Team finds new way to attach lipids to proteins, streamlining drug development
Protein-based drugs are used in the treatment of every kind of malady, from cancer to heart disease to rheumatoid arthritis.
Household smoke exposure linked to antisocial behavior in young adolescents
Researchers found modest, yet reliable long-term links between early childhood household smoke exposure and self-reported antisocial behavior in early adolescence.
Cooking and masculinity in Sweden
In a newly published study in The Sociological Review, researchers from Uppsala University and Stockholm University have explored how everyday domestic cooking is part of a (self-)understanding of men in Sweden and how the expressed sociality of cooking is intertwined with masculinity.
Insight into the brain's control of hunger and satiety
Beth Israel Deaconess Medical Center (BIDMC) researchers have identified previously unknown neural circuitry that plays a role in promoting satiety, the feeling of having had enough to eat.
Exercise may not provide benefit over physical therapy after knee replacement
In a randomized trial of patients who underwent total knee replacement as a treatment for osteoarthritis, a group program of strengthening and aerobic exercises was not better at alleviating long-term knee pain or overcoming activity limitations compared with usual care, which included physical therapy.
The promise of precision medicine for rheumatoid arthritis
In a new study, a Yale-led research team identified the mechanism of a gene that raises the risk of severe rheumatoid arthritis in susceptible individuals.
Butterfly mother's food choice for offspring changes with experience
University of Guam researcher collaborates on study looking at the food preference of Chilades pandava, an invasive butterfly that has caused considerable damage to Guam's native cycad.
Reason for pancreatic cancer's resistance to chemotherapy found
A pioneering University of Liverpool research team have published a study that identifies the mechanism in the human body that causes resistance of pancreatic cancer cells to chemotherapy.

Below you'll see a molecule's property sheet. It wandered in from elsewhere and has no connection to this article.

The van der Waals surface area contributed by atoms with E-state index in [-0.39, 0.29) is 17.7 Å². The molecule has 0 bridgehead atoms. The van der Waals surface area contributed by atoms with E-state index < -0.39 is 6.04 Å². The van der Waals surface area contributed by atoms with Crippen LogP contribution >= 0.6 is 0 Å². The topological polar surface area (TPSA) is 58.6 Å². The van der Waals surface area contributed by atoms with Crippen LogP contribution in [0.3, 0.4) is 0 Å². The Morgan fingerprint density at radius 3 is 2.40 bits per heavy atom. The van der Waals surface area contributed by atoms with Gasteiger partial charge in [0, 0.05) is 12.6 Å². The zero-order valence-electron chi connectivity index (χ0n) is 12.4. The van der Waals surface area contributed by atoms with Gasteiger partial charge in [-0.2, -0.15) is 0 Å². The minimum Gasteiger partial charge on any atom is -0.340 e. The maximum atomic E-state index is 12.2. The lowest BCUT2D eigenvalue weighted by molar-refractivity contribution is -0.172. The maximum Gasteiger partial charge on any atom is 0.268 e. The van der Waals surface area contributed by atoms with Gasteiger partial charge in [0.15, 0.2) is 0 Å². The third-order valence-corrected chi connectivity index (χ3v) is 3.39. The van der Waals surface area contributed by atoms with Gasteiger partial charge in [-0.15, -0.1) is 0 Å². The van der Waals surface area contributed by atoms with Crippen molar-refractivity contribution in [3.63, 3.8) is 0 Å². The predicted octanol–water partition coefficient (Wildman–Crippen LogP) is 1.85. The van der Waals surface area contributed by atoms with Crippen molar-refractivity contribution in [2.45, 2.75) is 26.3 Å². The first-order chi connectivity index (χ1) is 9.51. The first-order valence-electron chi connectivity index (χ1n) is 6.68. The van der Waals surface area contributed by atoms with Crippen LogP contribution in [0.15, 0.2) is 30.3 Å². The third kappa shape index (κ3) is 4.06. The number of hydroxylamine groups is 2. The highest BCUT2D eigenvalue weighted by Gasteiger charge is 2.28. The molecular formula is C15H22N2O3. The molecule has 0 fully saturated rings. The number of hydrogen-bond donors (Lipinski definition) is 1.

Natural regeneration may help protect tropical forests
A new article summarizes the findings of 16 studies that illustrate how natural regeneration of forests, a low-cost alternative to tree planting, can contribute significantly to forest landscape restoration in tropical regions.
Common probiotics can reduce stress levels, lessen anxiety
Probiotics, or beneficial live bacteria that are introduced into the body, have become increasingly popular as a way to improve health and well-being.
Clemson scientists unveil software that revolutionizes habitat connectivity modeling
A trio of Clemson University scientists has unveiled a groundbreaking computational software called 'GFlow' that makes wildlife habitat connectivity modeling vastly faster, more efficient and superior in quality and scope.
CIMMS and NOAA collaborate under new $95.3 million agreement
The Cooperative Institute for Mesoscale Meteorological Studies at the University of Oklahoma collaborate with the National Oceanic and Atmospheric Administration on weather and climate under the terms of a five-year, $95.3 million agreement with NOAA.
Family ties: Immune response size controlled by cell 'inheritance'
Australian and Irish researchers have gained previously unachievable insights into how the size of our immune response is controlled, by developing new imaging and computational biology approaches to follow the behaviour of hundreds of cells.
A new system to detect spinal deformity